Monday, December 29, 2014


Sacchi Green

“Yab-Yum,” we chant as one, all these years later, while around us shadows take shape and voice from our shared memory.

Poetry, doggerel, curses, laughs; flashes of brilliance, wine-slurred philosophy; a place and time and voices that live on in millions more minds than ours, yet in memory are still ours alone.

 We were wannabe Dharma Bums, jailbait chicks high on the Road, and the Beat, hanging with Kerouac and Cassidy and Ginsburg on the fringes of their world. Tagging along with guys, we were swallowed up, instead, in the urgent mysteries of each other. In dim corners we echoed their game of Yab-Yum, silent, still, close, closer, fighting not to touch while breast swayed nearer to breast, cunt edged toward cunt, nipples ached for tightened nipples. Hunger pulsed hot and slick between damp thighs. Frustration battled willpower.
Blue-hot sparks of longing seared us, need rising in a tide that swept away the will at last, the game well-lost. Our bodies tore at joy with hands and mouths and limbs as fierce in hunger as any savage tooth and claw.

She thought she heard cheers across the pot-smoke clouded room. My ears still rang with glory. As they always will.


  1. This is proof that a flasher can be poetry. Delicious and different, Sacchi!

    And by the way, I loved your story in Darker Edge of Desire, though it struck me as bordering on fairy tale or myth rather than Gothic. Anyway, who cares - it was gorgeous.

  2. Sacchi:
    Powerful,lyrical, evocative. Very well done.

  3. Wow, you evoke those times, Sacchi! Quite poetic stuff. I always wondered why so many beat/hippie chicks stood for the treatment many of them got from men. In so many cases, the women kept all of it together while the guys got high, fucked around and philosophized.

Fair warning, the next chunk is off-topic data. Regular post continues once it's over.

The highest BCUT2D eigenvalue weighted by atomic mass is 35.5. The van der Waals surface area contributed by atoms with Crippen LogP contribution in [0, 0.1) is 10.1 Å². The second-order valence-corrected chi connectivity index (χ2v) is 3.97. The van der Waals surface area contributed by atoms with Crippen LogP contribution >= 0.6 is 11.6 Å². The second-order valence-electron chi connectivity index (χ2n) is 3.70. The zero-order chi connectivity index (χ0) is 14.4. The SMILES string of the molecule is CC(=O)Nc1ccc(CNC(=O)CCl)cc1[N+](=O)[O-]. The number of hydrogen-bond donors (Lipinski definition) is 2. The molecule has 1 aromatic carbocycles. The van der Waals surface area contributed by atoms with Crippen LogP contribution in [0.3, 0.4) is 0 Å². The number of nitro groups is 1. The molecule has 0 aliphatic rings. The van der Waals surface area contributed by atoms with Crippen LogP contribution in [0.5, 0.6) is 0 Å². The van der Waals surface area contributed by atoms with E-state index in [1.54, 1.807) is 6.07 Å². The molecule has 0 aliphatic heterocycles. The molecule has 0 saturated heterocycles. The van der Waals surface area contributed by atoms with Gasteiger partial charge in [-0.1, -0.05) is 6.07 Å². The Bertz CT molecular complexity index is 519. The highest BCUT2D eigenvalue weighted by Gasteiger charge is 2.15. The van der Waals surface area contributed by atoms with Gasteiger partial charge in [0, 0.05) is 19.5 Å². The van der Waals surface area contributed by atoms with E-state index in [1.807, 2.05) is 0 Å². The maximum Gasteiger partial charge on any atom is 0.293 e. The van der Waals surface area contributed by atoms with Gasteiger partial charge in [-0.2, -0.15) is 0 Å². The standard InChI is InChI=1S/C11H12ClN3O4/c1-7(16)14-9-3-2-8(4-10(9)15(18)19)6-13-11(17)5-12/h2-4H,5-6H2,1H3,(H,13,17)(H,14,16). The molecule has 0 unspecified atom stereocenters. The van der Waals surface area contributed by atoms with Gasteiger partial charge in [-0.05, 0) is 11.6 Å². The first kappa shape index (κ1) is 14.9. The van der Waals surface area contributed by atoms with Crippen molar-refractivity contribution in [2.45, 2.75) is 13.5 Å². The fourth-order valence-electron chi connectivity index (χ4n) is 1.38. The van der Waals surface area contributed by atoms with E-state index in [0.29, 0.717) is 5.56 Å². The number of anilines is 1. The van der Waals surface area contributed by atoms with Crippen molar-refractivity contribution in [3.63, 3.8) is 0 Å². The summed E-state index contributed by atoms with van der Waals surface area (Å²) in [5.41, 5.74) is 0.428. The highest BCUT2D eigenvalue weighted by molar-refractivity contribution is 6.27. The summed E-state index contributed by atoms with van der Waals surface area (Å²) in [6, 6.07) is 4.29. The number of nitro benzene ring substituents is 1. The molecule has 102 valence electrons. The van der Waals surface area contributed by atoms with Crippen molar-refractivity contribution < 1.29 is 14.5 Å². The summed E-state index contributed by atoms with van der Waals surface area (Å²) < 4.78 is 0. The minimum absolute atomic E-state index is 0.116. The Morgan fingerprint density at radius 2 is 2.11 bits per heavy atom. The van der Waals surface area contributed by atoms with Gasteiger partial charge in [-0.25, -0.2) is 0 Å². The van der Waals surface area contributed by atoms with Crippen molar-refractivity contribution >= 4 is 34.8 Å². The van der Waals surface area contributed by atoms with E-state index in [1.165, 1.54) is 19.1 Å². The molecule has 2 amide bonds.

I was also on the fringes of that scene. I lived in SF and worked in North Beach for years. Ferlingetti's City Lights Books was right up the street. Brautigan was a regular. Momma and I still see Michael McClure and his wife sculptor Amy Evans-McClure, though it's more of a phone relationship these days. He's well into his eighties.

  4. I actually wrote this in poem form originally, then expanded it to 362 words for my anthology Girl Fever: 69 Tales of Sudden Sex for Lesbians. What you see here is an excerpt, tweaked a bit, from the longer version.

    Daddy X, I wasn't in the Bay Area until the 1960s, and then only for three years, so I have to admit that this is fiction, but I'd begun my fascination with the Beats in my teens. Dharma Bums has always been my favorite from that period.

    Thanks, Lisabet and Spencer!

    1. Although in SF well before, I wasn't tending bar in North Beach until the 70's myself, but the area still retained the flavor. Lots of writers, filmmakers, strippers and ne'er do-wells.

      As a youngster, I was greatly affected by the beats and their writing. Instilled a freedom and love of the road.

  5. I missed all of that stuff - and now I regret it.

  6. Wow, Sacchi, I loved this so much. Gorgeous poetry, and so, so hot.

    The coffeehouse I've written about here before was a throwback to that world in some ways, a weird wannabe time capsule, so I got a strange, adulterated taste of this world.

    I totally loved Girl Fever, by the way. I loved that the flash pieces in that book were sometimes deeply poetic, sometimes deeply improbable, and sometimes deeply realistic. That book covered so much ground, and kept revealing original stories all the way to the end. It's great to see another version of Yab-Yum.

  7. Hi Sacchi!

    You got that Kerouac sound going on.



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